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In Mongolia, Thousands Protest Against Corruption and Inflation

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3D rendering of the flag of Mongolia on satin texture.

An AFP correspondent said that thousands of people gathered in the capital of Mongolia on Monday to protest alleged corruption in the nation’s coal industry and skyrocketing prices.

In minus 21 degrees Celsius (below six degrees Fahrenheit), protesters, many of them young people, gathered in Ulaanbaatar’s main Sukhbaatar Square to demand “justice” against corrupt officials and the dissolution of the nation’s parliament.

Two herders told AFP that they had come to the city to take part in the protests on Monday.

By 9 p.m. local time, police asked the protesters to disperse (1300 GMT).

As a result of Russia’s invasion of Ukraine, inflation has risen to 15.2 percent, angering protesters who are fed up with the nation’s failing economy.

Whistleblowers’ allegations that members of the so-called “coal group” of MPs with ties to the sector had stolen billions of dollars’ worth of coal, however, have also fueled public fury.

Over 30 people, including the CEO of the state-owned coal mining company Erdenes Tavan Tolgoi, were revealed to be under investigation for theft by Mongolia’s anti-corruption agency in mid-November.

The company is in charge of the Erdenes Tavan Tolgoi resources, which contain 7.5 billion tons of coking coal and are a significant source of income for the Mongolian government. It has not yet responded to the accusations.

The accused MPs are accused of using their control of coal mines and shipping firms that transport the fossil fuel into China to their advantage in order to generate unauthorized profits.

In a press conference held at the parliament in November, MP Dorjhand Togmid stated that since 2013, Chinese customs had been recording 6.4 million tons of coal that Mongolian customs authorities have not been recording.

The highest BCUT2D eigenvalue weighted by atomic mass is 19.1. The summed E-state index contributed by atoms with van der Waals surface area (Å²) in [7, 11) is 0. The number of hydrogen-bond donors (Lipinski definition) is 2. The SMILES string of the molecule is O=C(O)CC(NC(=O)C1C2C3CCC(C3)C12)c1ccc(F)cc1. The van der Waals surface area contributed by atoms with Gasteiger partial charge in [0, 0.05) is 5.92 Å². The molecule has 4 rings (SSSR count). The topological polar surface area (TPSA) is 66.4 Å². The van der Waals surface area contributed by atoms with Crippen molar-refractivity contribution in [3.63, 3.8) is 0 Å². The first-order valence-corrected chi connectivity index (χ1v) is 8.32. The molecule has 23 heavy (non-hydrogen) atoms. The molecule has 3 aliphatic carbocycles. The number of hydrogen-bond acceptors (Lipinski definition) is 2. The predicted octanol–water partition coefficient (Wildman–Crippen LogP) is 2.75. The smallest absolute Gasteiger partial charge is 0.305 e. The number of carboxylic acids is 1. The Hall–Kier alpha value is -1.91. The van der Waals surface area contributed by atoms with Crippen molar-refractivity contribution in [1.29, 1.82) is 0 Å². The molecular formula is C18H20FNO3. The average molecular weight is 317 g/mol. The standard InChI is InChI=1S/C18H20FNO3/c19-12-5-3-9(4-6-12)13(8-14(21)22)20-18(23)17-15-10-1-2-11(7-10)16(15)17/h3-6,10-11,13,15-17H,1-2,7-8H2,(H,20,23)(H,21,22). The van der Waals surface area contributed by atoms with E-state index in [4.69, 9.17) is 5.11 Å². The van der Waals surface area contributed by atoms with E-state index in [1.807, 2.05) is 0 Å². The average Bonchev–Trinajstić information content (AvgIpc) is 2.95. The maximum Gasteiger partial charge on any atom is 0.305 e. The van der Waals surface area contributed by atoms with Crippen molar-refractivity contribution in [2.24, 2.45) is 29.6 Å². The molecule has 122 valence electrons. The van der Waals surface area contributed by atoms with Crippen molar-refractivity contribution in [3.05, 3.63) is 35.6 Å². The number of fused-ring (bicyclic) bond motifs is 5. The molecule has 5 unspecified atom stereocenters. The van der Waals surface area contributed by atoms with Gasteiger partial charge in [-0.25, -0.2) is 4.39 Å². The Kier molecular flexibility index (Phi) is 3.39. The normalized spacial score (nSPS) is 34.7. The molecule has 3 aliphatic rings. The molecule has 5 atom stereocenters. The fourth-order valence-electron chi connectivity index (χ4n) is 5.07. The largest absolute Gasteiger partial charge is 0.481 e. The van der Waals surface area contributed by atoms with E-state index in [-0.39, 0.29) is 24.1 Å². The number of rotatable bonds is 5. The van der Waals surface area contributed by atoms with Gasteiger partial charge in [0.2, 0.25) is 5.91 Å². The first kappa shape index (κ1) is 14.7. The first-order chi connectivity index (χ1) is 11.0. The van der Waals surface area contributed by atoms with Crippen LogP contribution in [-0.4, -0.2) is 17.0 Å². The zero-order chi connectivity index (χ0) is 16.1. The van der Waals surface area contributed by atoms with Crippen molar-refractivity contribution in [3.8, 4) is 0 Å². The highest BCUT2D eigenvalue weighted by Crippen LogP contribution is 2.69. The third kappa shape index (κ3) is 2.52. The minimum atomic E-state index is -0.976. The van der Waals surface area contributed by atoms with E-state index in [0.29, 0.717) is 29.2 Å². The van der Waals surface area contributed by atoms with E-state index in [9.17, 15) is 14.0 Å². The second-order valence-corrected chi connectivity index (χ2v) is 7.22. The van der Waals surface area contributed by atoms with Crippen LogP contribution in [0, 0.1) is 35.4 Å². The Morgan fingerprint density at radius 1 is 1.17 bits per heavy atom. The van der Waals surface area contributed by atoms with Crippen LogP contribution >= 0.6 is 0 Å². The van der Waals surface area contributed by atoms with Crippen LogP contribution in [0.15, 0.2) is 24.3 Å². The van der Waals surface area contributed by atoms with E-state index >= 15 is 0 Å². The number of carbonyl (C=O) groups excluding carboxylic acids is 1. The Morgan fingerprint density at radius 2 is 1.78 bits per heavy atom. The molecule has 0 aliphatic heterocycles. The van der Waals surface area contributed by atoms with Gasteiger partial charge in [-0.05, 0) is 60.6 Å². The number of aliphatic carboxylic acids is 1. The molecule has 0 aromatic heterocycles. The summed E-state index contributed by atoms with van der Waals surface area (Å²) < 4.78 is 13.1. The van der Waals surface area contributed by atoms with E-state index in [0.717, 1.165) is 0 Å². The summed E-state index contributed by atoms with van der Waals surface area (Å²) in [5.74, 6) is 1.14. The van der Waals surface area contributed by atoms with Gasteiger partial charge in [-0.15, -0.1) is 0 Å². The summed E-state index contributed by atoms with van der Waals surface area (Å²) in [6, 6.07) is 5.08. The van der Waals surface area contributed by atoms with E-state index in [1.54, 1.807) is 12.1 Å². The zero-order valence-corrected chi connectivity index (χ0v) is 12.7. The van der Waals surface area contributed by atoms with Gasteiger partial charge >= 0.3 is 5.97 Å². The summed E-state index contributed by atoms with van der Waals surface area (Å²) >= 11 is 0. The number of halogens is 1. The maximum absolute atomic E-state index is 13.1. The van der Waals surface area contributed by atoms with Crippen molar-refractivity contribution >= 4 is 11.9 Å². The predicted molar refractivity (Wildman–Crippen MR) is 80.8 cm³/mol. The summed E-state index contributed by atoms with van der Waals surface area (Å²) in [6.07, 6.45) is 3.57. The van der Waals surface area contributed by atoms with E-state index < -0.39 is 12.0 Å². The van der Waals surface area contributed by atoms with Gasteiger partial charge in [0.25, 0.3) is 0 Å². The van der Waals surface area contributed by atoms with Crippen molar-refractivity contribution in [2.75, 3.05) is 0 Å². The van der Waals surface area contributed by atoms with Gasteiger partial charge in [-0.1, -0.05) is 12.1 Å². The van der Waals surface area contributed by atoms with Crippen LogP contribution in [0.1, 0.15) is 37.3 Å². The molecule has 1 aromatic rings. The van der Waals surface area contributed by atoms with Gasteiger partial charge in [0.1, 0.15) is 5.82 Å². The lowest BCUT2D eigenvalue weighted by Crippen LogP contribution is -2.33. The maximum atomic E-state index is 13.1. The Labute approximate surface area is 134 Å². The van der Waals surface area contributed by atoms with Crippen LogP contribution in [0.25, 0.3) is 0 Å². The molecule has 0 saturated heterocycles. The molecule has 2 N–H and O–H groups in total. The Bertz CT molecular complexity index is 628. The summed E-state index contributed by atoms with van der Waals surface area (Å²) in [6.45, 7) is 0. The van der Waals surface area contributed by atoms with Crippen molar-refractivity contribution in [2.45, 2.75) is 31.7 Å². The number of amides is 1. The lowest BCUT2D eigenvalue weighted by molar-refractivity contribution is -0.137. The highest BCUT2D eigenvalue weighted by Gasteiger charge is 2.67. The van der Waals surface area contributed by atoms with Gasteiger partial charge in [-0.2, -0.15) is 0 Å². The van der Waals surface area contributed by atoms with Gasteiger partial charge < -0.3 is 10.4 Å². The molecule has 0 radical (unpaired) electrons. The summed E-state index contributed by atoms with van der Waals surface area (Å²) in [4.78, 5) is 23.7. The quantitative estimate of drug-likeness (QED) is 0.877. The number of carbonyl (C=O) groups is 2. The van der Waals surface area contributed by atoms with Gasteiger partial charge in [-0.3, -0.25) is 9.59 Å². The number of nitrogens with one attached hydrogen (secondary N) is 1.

Whistleblowers have also claimed that dishonest customs agents registered coal-loaded trucks as regular passenger vehicles when they crossed the border into China rather than as importing goods.

In addition to modernizing its infrastructure in the hopes of selling even more to its southern neighbor, Mongolia sells 86 percent of its goods to China, with coal making up more than half of the total.

The US embassy in Ulaanbaatar reported that several hundred protesters gathered in the city the day before the march on Monday.

The protesters then tried to march on Ikh Tenger, the President and Prime Minister’s official residence, but “they were halted by a police cordon,” it was said.

Since converting to democracy, the landlocked nation, which is sandwiched between China and Russia, has struggled with political instability. In 1992, the country’s first constitution was adopted following decades of communist control.

After protests and public outcry over the treatment of a Covid-19 patient and her newborn child, the current president Khurelsukh Ukhnaa was compelled to resign as prime minister last year.

A few months later, he was swiftly elected head of state with about 70% of the vote.

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